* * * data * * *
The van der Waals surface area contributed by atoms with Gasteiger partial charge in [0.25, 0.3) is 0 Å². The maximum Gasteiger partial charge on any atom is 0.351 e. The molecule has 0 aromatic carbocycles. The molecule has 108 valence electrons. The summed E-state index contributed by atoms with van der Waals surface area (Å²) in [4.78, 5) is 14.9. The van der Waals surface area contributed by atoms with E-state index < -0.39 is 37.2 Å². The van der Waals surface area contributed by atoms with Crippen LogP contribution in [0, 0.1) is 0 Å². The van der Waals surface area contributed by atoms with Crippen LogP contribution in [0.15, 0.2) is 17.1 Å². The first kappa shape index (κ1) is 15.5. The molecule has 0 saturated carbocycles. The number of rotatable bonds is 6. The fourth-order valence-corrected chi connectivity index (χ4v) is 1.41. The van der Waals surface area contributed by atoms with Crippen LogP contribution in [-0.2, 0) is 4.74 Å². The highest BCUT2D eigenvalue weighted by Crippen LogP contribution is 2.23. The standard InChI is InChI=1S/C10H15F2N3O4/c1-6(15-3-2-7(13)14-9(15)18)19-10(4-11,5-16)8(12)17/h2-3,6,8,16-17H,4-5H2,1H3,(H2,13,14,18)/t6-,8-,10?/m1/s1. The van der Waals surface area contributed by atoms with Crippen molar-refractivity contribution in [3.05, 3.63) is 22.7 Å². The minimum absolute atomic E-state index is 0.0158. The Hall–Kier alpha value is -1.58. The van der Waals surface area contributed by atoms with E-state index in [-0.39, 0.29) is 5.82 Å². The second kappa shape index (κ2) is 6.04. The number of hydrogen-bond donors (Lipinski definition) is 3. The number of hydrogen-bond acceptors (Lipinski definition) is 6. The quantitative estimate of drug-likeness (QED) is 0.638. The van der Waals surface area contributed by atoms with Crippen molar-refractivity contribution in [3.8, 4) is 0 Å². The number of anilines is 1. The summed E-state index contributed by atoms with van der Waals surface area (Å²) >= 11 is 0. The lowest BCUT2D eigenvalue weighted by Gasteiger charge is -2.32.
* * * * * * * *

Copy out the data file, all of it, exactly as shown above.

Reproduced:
The van der Waals surface area contributed by atoms with Gasteiger partial charge in [0.25, 0.3) is 0 Å². The maximum Gasteiger partial charge on any atom is 0.351 e. The molecule has 0 aromatic carbocycles. The molecule has 108 valence electrons. The summed E-state index contributed by atoms with van der Waals surface area (Å²) in [4.78, 5) is 14.9. The van der Waals surface area contributed by atoms with E-state index < -0.39 is 37.2 Å². The van der Waals surface area contributed by atoms with Crippen LogP contribution in [0, 0.1) is 0 Å². The van der Waals surface area contributed by atoms with Crippen LogP contribution in [0.15, 0.2) is 17.1 Å². The first kappa shape index (κ1) is 15.5. The molecule has 0 saturated carbocycles. The number of rotatable bonds is 6. The fourth-order valence-corrected chi connectivity index (χ4v) is 1.41. The van der Waals surface area contributed by atoms with Crippen LogP contribution in [-0.2, 0) is 4.74 Å². The highest BCUT2D eigenvalue weighted by Crippen LogP contribution is 2.23. The standard InChI is InChI=1S/C10H15F2N3O4/c1-6(15-3-2-7(13)14-9(15)18)19-10(4-11,5-16)8(12)17/h2-3,6,8,16-17H,4-5H2,1H3,(H2,13,14,18)/t6-,8-,10?/m1/s1. The van der Waals surface area contributed by atoms with Crippen molar-refractivity contribution in [3.05, 3.63) is 22.7 Å². The minimum absolute atomic E-state index is 0.0158. The Hall–Kier alpha value is -1.58. The van der Waals surface area contributed by atoms with E-state index in [-0.39, 0.29) is 5.82 Å². The second kappa shape index (κ2) is 6.04. The number of hydrogen-bond donors (Lipinski definition) is 3. The number of hydrogen-bond acceptors (Lipinski definition) is 6. The quantitative estimate of drug-likeness (QED) is 0.638. The van der Waals surface area contributed by atoms with Crippen molar-refractivity contribution in [3.8, 4) is 0 Å². The number of anilines is 1. The summed E-state index contributed by atoms with van der Waals surface area (Å²) >= 11 is 0. The lowest BCUT2D eigenvalue weighted by Gasteiger charge is -2.32.